The anchor or interviewer was generally a middle child. They would ask the questions, get the facts. They would try to keep everything in order and make sure that fairness was observed. (Obviously they didn't work for today's NBC.) The person being interviewed was most often an oldest child, the leader of the pack. They blazed trails, made the news, set the limits. It was their position that rated the most coverage in any conversation. The weatherman was the baby of the family. Can you spell "comic relief?" I thought you could.
I was the middle child. Worse than that, I was the second middle child. Or maybe I was the only middle child, and my sister Ellen was the second oldest child. I guess that would be more true, as she was the oldest daughter. She was also the first child Dad got to know as a baby, since he was off in World War II when Pat was born. So that's it. I was the only middle child, and Kenny was the baby. I can be forgiven for trying to flush him down the toilet. I didn't understand comic relief.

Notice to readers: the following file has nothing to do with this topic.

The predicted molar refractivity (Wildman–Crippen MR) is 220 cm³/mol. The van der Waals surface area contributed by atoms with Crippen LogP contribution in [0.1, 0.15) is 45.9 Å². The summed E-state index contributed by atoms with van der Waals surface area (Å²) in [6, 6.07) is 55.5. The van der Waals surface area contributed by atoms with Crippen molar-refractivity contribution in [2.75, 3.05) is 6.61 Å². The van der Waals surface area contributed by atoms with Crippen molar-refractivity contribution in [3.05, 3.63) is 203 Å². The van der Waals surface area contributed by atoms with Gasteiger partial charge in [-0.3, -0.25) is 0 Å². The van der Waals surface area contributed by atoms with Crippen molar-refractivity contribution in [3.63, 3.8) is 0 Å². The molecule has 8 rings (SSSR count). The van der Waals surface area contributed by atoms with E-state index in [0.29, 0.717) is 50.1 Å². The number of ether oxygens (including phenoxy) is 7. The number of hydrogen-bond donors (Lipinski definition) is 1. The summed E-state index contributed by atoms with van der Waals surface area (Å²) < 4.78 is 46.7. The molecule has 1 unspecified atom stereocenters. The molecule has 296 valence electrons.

I understood fairness, and it didn't seem fair that everybody who used to run in and look at me suddenly went running in to look at him. He wasn't that cute. I really was in the middle. Ellen was seventeen months older than me. Kenny was seventeen months younger than me. Ellen was beautiful. Kenny was cute. I turned into a great student.
So if you're a middle child, I'll bet you've learned to do a lot of things. Maybe you play a couple of instruments, like the guitar and accordion. Those are fun. Perhaps you like to craft. Crochet and knitting are fun and handy. Leather tooling and bead work are also really cool. You could have been up there in the top of your class. Maybe not—I got a B once. (Stupid teacher.) But however you handled being in the middle, I'll bet you had some fun—probably more than the others.